Israel 'considering' Egyptian ceasefire plan
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Israel's ambassador to the UN says a limited ceasefire plan for Gaza proposed by Egyptian President Hosni Mubarak (pictured) "will be considered." The UN Security Council, itself considering what action to take, awaits Israel's response.
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AFP - The UN Security Council was set to resume debate Wednesday on an Arab call for an immediate ceasefire in the Gaza Strip as Egypt offered to host peace talks with Israel and the Palestinians.
The 15-member body was due meet again at 11 am (1600 GMT) at ministerial level to weigh a Libyan draft resolution put forward on behalf of several Arab states.
Libyan Foreign Minister Abdel-Rahman Shalgam said Tuesday on the sidelines of a Security Council debate on Gaza that he expected a vote on the text Wednesday.
"It is the responsibility of the Council to end conflicts as soon as possible, and the current conflict in Gaza should be no exception," Saudi Foreign Minister Prince Saud Al-Faisal said Tuesday.
"The Council has not yet taken concrete action. This raises questions about its credibility and the whole system of international peace and security," he added.
But diplomats expressed doubt that the draft, which is opposed by Israel, would garner support from key veto-wielding Western members, particularly the United States.
The council debate on Gaza Tuesday was overshadowed by news of an apparent breakthrough in the mediation undertaken by French President Nicolas Sarkozy in the Middle East.
Egyptian President Hosni Mubarak said after talks with Sarkozy in the Red Sea resort of Sharm el-Sheikh that he invited Israel and the Palestinians for an urgent meeting to discuss security on the Egypt-Gaza border.
Egypt "invites the Israelis and Palestinians for an urgent meeting to reach arrangements and guarantees that would not allow the repeat of the current escalation," Mubarak said.
Such guarantees would include "securing the borders and... opening of the border crossings and lifting the siege," he said.
French Foreign Minister Bernard Kouchner told reporters here that Mubarak "invited the prime minister of Israel tomorrow in Cairo" to discuss the issue.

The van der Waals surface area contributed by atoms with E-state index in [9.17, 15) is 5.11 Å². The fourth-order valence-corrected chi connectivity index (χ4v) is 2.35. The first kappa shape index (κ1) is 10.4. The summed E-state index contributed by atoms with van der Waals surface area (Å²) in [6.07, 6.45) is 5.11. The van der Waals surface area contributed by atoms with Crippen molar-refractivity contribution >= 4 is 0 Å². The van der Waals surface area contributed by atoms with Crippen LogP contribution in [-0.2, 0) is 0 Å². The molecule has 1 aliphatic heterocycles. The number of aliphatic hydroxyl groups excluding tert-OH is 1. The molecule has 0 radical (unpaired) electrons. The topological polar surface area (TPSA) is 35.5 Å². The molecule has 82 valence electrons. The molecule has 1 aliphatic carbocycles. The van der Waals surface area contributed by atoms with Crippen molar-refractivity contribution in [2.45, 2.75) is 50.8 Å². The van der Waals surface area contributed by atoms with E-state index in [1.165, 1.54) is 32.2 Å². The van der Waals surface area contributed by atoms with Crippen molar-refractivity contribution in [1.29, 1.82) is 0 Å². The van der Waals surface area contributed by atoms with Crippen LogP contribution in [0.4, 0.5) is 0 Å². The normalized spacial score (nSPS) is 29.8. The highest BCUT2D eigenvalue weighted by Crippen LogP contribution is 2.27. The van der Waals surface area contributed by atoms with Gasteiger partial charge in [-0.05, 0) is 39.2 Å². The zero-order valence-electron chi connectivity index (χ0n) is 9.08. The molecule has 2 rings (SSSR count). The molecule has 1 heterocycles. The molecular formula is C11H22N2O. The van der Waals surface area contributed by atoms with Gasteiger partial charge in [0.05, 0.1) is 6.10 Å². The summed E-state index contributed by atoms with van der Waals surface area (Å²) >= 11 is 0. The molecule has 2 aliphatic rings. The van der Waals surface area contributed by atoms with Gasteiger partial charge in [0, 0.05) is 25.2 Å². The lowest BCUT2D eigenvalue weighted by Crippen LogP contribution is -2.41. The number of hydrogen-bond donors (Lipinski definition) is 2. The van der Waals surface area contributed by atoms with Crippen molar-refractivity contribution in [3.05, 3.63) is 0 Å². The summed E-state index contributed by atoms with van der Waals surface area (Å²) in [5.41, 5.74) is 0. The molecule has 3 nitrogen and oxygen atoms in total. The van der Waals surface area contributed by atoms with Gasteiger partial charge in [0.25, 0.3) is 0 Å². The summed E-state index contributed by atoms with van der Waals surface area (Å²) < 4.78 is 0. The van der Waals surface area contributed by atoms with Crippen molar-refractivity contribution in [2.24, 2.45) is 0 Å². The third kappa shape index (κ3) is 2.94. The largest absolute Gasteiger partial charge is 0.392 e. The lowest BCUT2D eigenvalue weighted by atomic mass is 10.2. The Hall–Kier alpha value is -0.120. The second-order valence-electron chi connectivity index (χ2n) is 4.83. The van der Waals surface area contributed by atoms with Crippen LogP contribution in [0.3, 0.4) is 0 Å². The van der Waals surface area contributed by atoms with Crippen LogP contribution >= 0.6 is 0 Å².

And US Secretary of State Condoleezza Rice told the Council: "We are pleased by and wish to commend the statement of the president of Egypt and to follow up on that initiative."
British Foreign Secretary David Miliband also offered support, urging the Council "to be clear in our principles and practical in our conclusions to reinforce these efforts."
There was no immediate reaction from Olmert's office to Mubarak's invitation.
Meanwhile the Libyan draft "demands an immediate and permanent ceasefire in the Gaza Strip with a cessation of all military activities and violence, including Israeli military operations and the firing of rockets, and the immediate withdrawal of Israeli forces to positions held prior to December 27 2008 and demands full respect of the ceasefire by both parties."
It also calls for the immediate lifting of the 18-month Israeli blockade on Gaza and for the reopening of Gaza's border crossings with Israel and Egypt.
France, which chairs the council this month, had been working with Arab states to try to work out a compromise draft calling for an end to the Israeli military onslaught that has claimed 660 Palestinian lives since December 27.
But Kouchner said Tuesday the focus should now be on the Mubarak-Sarkozy initiative.
"The Security Council must back and encourage these promising efforts," Kouchner said. "All regional states must support this movement and seek to foster moderation and restraint."
And speaking from Sharm el-Sheikh, Sarkozy warned Tuesday that a Security Council resolution on Gaza would "complicate" the task of achieving peace.
But Libya decided to push for a vote on its draft anyway.
"There is no contradiction between the two initiatives," Shalgam told reporters.
The Libyan draft also calls on "Israel, the occupying power, to ensure the unhindered and safe access of humanitarian aid and other essential supplies, including food, medicines and fuel, to the Palestinian civilian population in the Gaza Strip."
It further calls for the "establishment and deployment of an international observer force to monitor implementation of the ceasefire, to ensure protection and safety of the Palestinian civilian population.
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